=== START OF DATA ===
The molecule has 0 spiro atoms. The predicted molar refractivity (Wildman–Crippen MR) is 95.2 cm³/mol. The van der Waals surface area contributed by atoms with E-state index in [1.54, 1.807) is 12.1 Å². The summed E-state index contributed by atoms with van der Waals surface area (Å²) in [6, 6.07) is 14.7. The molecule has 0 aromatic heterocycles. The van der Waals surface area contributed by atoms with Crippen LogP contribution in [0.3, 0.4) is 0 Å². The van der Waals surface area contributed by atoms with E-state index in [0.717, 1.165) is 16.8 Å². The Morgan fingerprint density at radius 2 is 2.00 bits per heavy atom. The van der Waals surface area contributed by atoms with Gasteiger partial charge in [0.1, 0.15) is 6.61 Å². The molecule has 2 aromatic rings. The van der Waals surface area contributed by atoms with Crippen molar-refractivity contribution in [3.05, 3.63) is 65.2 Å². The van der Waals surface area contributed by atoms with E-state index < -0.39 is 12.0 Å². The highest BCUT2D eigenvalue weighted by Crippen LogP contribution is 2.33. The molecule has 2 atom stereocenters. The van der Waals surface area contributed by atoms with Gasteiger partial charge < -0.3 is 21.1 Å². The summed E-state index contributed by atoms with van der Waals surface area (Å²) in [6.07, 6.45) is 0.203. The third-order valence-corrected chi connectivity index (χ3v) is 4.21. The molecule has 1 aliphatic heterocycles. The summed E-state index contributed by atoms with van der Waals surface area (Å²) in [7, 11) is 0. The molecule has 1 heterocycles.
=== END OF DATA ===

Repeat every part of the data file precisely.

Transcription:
The molecule has 0 spiro atoms. The predicted molar refractivity (Wildman–Crippen MR) is 95.2 cm³/mol. The van der Waals surface area contributed by atoms with E-state index in [1.54, 1.807) is 12.1 Å². The summed E-state index contributed by atoms with van der Waals surface area (Å²) in [6, 6.07) is 14.7. The molecule has 0 aromatic heterocycles. The van der Waals surface area contributed by atoms with Crippen LogP contribution in [0.3, 0.4) is 0 Å². The van der Waals surface area contributed by atoms with E-state index in [0.717, 1.165) is 16.8 Å². The Morgan fingerprint density at radius 2 is 2.00 bits per heavy atom. The van der Waals surface area contributed by atoms with Gasteiger partial charge in [0.1, 0.15) is 6.61 Å². The molecule has 2 aromatic rings. The van der Waals surface area contributed by atoms with Crippen molar-refractivity contribution in [3.05, 3.63) is 65.2 Å². The van der Waals surface area contributed by atoms with E-state index < -0.39 is 12.0 Å². The highest BCUT2D eigenvalue weighted by Crippen LogP contribution is 2.33. The molecule has 2 atom stereocenters. The van der Waals surface area contributed by atoms with Gasteiger partial charge < -0.3 is 21.1 Å². The summed E-state index contributed by atoms with van der Waals surface area (Å²) in [6.07, 6.45) is 0.203. The third-order valence-corrected chi connectivity index (χ3v) is 4.21. The molecule has 1 aliphatic heterocycles. The summed E-state index contributed by atoms with van der Waals surface area (Å²) in [7, 11) is 0. The molecule has 1 heterocycles.